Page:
Friday, April 20, 2012


A new documentary, called Marley, follows the life of  the most influential Third World superstar.  With it comes this new soundtrack, that collects music from much of his career, over two discs.  Marley is perhaps the most anthologized performer going, thanks to numerous reissues, and a ridiculous number of compilations from his early days in the 60's.  With his appearances on so many small Jamaican labels, everybody and their dog has had a shot at repackaging every single and album track, plus a seemingly unending supply of out-takes.  Then there are all the deluxe editions of his biggest hit days, with Island records, and a great stream of live concerts.  Add to that dodgy and questionable modern remixes, with overdubbed "guests", and you can end up with an entire Marley section of your collection, numbering in the dozens.  Like, umm, me.

Or, you can do what most of the world has done, and simply buy Legend, the ever-selling greatest hits, and it is a masterful package.  Most North Americans know him from that, and the classics on it.  So, how do you sell a new soundtrack collection, without it duplicating those tracks too much, and making it different enough for even the completists?  It's hard, but I think they've done a pretty decent job here, coming up with a set of songs that may tempt those Legend-owners into grabbing this after they see the film. 

It starts, as it should, in the early days of The Wailers, still an equal partnership with Peter Tosh and Bunny Wailer, and a nice set of cool stuff, including Simmer Down, Small Axe and Stir It Up.  Then it's a jump to the 70's.  Now, purists will go raving about all the great, pre-Island music that just got leaped over, but really, the story line does pick up at that point, as Marley discovers England and vice-versa.  Now we're getting into the meat, and it's Concrete Jungle, Natty Dread and a live Trenchtown Rock, from the famous Roxy concert.  The set makes good use of live versions, as I'm sure the movie does as well, and the plethora of recordings available makes for a great pacing break between the studio cuts, plus helps out in that alternative-to-Legend quest.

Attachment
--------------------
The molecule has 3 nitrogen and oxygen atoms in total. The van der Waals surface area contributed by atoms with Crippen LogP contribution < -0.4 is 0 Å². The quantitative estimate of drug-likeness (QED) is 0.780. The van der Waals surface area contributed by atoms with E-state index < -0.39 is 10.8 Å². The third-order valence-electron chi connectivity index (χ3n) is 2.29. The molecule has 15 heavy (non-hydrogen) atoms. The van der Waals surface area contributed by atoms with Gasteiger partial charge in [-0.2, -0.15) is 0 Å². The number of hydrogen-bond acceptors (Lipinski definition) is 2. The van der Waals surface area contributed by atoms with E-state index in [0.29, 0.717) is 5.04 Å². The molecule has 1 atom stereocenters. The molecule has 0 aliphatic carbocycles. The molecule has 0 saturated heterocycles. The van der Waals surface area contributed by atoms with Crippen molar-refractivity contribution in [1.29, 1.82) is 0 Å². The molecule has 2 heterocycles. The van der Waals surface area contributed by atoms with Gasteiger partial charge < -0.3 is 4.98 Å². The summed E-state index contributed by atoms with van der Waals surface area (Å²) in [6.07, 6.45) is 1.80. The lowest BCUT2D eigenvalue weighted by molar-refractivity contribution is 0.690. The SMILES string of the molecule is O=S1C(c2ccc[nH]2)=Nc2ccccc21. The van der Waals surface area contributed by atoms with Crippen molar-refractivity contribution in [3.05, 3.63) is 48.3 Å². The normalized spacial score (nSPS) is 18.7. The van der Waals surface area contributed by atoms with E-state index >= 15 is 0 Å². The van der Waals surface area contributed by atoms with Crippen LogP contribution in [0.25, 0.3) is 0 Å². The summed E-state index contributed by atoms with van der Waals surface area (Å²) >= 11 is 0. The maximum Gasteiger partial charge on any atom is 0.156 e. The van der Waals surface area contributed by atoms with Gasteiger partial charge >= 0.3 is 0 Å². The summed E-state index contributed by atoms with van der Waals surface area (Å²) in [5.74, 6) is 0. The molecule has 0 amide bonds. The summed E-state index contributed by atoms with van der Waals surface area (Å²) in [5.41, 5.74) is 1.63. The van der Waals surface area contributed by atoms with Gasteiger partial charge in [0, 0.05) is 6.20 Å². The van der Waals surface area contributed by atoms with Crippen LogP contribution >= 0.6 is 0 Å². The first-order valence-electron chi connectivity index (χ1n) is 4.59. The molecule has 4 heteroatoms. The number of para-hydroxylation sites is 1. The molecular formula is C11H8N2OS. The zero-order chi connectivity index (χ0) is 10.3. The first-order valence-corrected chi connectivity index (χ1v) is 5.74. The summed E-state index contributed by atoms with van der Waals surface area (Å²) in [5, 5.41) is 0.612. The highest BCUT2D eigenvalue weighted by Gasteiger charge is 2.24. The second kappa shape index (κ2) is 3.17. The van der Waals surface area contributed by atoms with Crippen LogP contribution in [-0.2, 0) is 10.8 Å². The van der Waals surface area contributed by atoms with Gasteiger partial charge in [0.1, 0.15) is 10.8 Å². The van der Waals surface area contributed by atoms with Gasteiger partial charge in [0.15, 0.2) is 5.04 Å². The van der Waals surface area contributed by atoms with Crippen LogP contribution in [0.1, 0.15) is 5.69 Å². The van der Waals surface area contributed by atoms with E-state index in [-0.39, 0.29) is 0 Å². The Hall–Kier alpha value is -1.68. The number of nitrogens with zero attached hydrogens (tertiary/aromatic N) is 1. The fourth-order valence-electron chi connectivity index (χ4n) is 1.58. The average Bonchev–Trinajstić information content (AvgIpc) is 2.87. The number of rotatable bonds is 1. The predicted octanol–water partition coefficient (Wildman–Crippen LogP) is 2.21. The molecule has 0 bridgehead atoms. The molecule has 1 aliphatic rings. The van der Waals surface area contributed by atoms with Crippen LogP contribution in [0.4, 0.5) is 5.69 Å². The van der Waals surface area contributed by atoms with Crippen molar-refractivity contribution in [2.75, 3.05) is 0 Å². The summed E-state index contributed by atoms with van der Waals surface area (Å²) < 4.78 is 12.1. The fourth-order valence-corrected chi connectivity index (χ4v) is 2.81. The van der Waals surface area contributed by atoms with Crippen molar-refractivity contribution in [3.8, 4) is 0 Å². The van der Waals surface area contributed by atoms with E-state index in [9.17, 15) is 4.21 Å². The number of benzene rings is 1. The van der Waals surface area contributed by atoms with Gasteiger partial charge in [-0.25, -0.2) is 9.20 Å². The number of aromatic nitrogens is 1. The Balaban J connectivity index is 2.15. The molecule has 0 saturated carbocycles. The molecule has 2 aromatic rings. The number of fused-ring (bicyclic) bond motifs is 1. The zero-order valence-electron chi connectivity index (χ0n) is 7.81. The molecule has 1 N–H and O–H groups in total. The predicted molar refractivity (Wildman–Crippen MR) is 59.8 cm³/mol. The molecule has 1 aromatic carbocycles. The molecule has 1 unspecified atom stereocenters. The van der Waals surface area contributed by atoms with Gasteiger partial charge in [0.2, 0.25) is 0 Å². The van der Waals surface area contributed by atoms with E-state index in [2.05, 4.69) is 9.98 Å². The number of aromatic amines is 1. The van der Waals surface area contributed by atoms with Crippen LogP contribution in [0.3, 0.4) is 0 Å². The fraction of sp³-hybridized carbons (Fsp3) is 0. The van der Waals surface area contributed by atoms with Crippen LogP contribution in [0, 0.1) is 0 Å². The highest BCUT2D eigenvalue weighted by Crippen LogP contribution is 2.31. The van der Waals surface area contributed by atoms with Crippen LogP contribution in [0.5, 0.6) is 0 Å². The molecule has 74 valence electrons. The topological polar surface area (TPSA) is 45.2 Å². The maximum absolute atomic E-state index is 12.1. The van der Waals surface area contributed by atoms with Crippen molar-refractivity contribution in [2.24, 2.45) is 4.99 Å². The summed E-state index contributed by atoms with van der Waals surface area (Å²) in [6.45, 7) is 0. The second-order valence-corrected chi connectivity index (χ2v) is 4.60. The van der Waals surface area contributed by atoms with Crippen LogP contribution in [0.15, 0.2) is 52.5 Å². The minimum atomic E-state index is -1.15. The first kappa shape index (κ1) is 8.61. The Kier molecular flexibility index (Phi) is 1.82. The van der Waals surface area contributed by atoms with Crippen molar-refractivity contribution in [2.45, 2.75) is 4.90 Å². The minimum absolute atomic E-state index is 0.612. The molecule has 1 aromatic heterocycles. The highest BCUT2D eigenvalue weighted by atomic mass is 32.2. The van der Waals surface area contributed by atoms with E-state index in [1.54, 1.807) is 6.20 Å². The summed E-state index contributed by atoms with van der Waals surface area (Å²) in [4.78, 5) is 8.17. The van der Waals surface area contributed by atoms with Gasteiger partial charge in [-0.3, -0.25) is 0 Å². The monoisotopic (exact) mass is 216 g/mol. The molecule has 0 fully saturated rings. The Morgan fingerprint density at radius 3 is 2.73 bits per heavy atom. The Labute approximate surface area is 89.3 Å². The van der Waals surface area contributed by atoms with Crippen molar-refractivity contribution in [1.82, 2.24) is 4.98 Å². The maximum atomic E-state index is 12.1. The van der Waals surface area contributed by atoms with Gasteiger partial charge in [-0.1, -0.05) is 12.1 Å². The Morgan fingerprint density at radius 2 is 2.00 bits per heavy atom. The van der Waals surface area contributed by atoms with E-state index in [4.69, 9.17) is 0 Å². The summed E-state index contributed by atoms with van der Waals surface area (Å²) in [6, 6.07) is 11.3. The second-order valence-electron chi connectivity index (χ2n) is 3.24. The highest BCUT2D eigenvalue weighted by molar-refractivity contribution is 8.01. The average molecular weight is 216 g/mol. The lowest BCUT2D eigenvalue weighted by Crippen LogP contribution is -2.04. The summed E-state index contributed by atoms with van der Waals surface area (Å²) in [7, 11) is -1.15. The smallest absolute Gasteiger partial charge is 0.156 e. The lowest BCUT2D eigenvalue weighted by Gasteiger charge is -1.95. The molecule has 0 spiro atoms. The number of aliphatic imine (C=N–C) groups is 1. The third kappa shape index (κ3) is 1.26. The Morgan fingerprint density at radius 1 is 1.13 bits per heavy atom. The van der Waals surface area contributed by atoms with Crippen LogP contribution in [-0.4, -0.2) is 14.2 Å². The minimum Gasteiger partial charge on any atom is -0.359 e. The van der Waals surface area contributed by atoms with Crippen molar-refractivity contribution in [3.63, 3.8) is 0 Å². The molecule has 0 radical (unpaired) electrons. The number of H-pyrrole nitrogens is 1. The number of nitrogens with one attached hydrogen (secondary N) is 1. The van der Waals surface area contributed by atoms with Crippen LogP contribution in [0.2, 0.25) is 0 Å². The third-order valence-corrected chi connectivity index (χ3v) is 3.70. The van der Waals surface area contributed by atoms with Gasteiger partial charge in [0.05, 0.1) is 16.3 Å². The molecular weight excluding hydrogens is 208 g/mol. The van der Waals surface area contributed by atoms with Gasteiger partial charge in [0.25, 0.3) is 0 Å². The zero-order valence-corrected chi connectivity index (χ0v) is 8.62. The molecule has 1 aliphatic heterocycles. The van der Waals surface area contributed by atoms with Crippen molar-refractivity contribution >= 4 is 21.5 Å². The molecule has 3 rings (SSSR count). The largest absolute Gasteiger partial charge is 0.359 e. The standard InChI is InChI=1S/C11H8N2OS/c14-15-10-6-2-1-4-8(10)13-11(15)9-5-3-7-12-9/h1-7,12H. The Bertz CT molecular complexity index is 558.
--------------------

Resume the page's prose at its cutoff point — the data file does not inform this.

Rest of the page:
Not everything works.  In the desire to get away from the Big 12 or so hits, the plumbing of some less-than-familiar work hits snags, with a couple of minor and dumb choices.  The track Work, for instance, is assuredly on no-one's mix tape, and a disco-dub mix of Exodus is a waste of space, made especially annoying as it is immediately followed by the sublime, live at the Lyceum version of No Woman, No Cry.  Some cuts are historical, part of the film's progression, especially the live Jammin', not a great version, either in fidelity or performance, but hugely important as it comes from the One Love Peace Concert when Marley got the vicious political rivals Michael Manley and Edward Seaga to come on stage and clasp hands in the middle of the song.

There are the obvious ones of course, as you can't do a proper documentary of Marley without One Love, I Shot The Sheriff, War and Three Little Birds.  But full marks have to go to whoever thought of ending it on the somewhat obscure High Tide or Low Tide, a beautiful number sung by the Wailers trio and found tucked onto the Songs Of Freedom box set.  Here, it's a killer, it's water metaphor a classic, Biblical reference.  Goes right to the soul, it does.  Even if you do have a bunch of Bob Marley already, I can assure you this will give you a couple of hours of needed bliss,with only a couple of tracks to skip.


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